whelming comment seems to be, “Noway is he going to be that fast.” Wrong.We always place randomly selected stu-dents side by side to the targets to, “racethe rail” and they will either tie or slight-ly pass it in the final inches.Timing numerous runs, we find theaverage time to be around 1.2 to 1.6 sec-onds from standing stop to final closure.In this time the officer must either comeup from a low ready position and press asingular or perhaps multiple shots or (adecidedly more difficult phase) mustexecute a flawless draw and accomplishthe same within the same time parame-ter. Most skilled tacticians can draw andfire in about a second and a half on astatic target at a reasonable distance onan auditory cue, but in this scenario youare going off a visual cue—and there is adifference.This is what will transpire in the fieldwith visual cueing: by the time yourhand even begins to move towards thepistol, the target has already moved sixto eight feet towards the officer (lagtime). By the time the pistol has beengrasped, the retention device releasedand the pistol started towards count“two,” the target is about ten to eight feetfrom the shooter. When the shooter actu-ally fires the weapon the target is, onaverage, only three to four feet from themuzzle, a most decidedly uncomfortabledistance.Remember that in training the officeris waiting for the target to aggress him,he expects it, he has been instructed inwhat will transpire and in fact it has beendemonstrated in real time and he knowsit is a live-fire drill. Put an individualinto the field—into an unexpected andunrehearsed real world scenario wherehe may or may not have to discharge hisweapon, may have to resort to alternatemethods to control the situation—andthe twenty-one foot rule may very wellprove fatalistic.All street officers must, by the verynature of their assignment, close the dis-tance to a suspect in order to control thesituation. I have done it, my partnershave done it and in retrospect I felt safeat fifteen feet if the suspect was armedwith an edged weapon. (This drill hasaltered that misconception.) However,officers must concern themselves notonly with the suspect’s level of threat, but with the background of the target,the use of force continuum, shot place-ment, communications and control of thesuspect’s action on what will in all prob-ability be a high-speed, moving targetthat rapidly alters its configuration as itforces the issue. This is now a multi-task-ing evolution and improperly trainedofficers may find themselves reactingwith inappropriate responses, which willalways be subjected to intense scrutiny.There is as well, a definite and veryreal psychological factor that computesinto all shootings. No matter how muchone trains or prepares there is always thefleeting thought of, “I can’t believe this ishappening” or “My gosh! This is it!”Most well trained officers get past this ina nanosecond, but some do not and thatcritical lapse in response is all that ittakes for a controllable situation to berendered chaotic.For every violent confrontation in thestreet there are literally hundreds (if notthousands) of stops made in the same sit-uations that do not escalate to such alevel. The officer makes perhaps a dozenor so potential felony stops week afterweek, year after year and just as many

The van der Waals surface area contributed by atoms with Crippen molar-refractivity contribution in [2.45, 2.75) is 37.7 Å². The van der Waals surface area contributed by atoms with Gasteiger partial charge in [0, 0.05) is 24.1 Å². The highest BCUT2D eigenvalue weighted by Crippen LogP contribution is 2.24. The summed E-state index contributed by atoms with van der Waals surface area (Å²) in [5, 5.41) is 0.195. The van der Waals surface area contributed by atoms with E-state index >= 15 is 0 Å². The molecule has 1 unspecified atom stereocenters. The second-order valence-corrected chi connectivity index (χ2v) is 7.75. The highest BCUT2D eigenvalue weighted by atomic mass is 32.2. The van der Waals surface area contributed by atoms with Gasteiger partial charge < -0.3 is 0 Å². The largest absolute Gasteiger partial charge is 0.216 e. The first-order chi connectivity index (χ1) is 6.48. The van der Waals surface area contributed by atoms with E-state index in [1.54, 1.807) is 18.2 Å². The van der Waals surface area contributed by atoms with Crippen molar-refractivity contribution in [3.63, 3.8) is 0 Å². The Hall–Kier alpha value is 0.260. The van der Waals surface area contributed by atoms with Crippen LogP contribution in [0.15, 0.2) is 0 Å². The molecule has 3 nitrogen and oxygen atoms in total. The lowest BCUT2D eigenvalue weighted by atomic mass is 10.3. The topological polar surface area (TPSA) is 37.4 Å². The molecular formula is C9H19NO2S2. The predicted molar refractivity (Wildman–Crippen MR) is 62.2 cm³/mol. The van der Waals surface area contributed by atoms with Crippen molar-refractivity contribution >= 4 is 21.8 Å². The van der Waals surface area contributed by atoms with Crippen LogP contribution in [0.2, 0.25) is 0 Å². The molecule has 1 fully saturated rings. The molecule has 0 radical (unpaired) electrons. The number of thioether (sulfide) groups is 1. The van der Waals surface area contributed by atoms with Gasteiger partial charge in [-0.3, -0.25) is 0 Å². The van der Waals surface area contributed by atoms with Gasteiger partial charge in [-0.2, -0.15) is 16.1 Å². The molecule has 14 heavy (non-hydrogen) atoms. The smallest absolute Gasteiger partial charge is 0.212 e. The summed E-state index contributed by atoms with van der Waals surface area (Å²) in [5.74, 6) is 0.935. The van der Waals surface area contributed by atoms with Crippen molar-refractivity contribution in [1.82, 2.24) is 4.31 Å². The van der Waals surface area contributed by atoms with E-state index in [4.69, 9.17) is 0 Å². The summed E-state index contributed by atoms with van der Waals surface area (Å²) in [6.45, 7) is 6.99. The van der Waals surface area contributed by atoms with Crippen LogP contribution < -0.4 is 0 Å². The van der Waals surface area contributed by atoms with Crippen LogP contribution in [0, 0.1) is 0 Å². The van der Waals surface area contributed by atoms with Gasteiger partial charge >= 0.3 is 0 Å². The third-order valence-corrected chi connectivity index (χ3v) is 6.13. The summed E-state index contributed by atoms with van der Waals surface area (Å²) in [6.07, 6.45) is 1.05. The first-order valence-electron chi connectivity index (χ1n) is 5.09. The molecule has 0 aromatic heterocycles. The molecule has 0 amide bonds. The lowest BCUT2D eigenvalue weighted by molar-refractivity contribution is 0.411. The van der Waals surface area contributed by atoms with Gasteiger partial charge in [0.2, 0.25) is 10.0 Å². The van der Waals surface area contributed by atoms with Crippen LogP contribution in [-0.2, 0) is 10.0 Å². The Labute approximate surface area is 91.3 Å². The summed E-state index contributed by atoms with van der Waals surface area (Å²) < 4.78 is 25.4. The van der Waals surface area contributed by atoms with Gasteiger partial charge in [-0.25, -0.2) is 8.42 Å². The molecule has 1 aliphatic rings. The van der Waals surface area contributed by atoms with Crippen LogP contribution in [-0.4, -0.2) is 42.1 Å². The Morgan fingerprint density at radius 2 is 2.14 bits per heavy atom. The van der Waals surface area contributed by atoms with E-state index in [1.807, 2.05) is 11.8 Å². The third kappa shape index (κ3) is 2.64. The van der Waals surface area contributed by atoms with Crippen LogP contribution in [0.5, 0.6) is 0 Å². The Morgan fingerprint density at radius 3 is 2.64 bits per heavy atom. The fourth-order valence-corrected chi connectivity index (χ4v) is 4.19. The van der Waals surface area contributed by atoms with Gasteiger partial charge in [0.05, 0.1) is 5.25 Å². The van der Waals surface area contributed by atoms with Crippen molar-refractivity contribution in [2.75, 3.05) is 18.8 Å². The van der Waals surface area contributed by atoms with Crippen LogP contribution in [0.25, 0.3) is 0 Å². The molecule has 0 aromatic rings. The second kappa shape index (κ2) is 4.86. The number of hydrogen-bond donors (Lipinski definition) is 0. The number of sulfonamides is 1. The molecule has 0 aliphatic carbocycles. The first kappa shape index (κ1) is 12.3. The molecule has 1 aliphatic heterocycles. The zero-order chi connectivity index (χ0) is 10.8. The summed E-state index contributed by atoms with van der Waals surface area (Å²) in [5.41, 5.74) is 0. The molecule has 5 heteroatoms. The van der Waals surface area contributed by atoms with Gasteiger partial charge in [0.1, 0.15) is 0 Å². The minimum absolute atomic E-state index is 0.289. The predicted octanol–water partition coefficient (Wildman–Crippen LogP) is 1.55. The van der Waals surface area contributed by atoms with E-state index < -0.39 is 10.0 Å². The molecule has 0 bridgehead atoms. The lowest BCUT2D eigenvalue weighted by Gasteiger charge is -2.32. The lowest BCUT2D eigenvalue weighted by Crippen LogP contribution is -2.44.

Rethinking the 21 Foot Rule
As the target advances, the shooter’s hands come together in a two-hand grip and the pistol is brought to bear center mass of the target, which is now a mere four feet from the shooter. Shots are usually discharged at a distance ofthree feet and in, leaving no margin for error for the shooter through the entire evolution. The entire run was at a distanceof twenty-one feet with an accomplished shooter.
7 Feet4 Feet3 Feet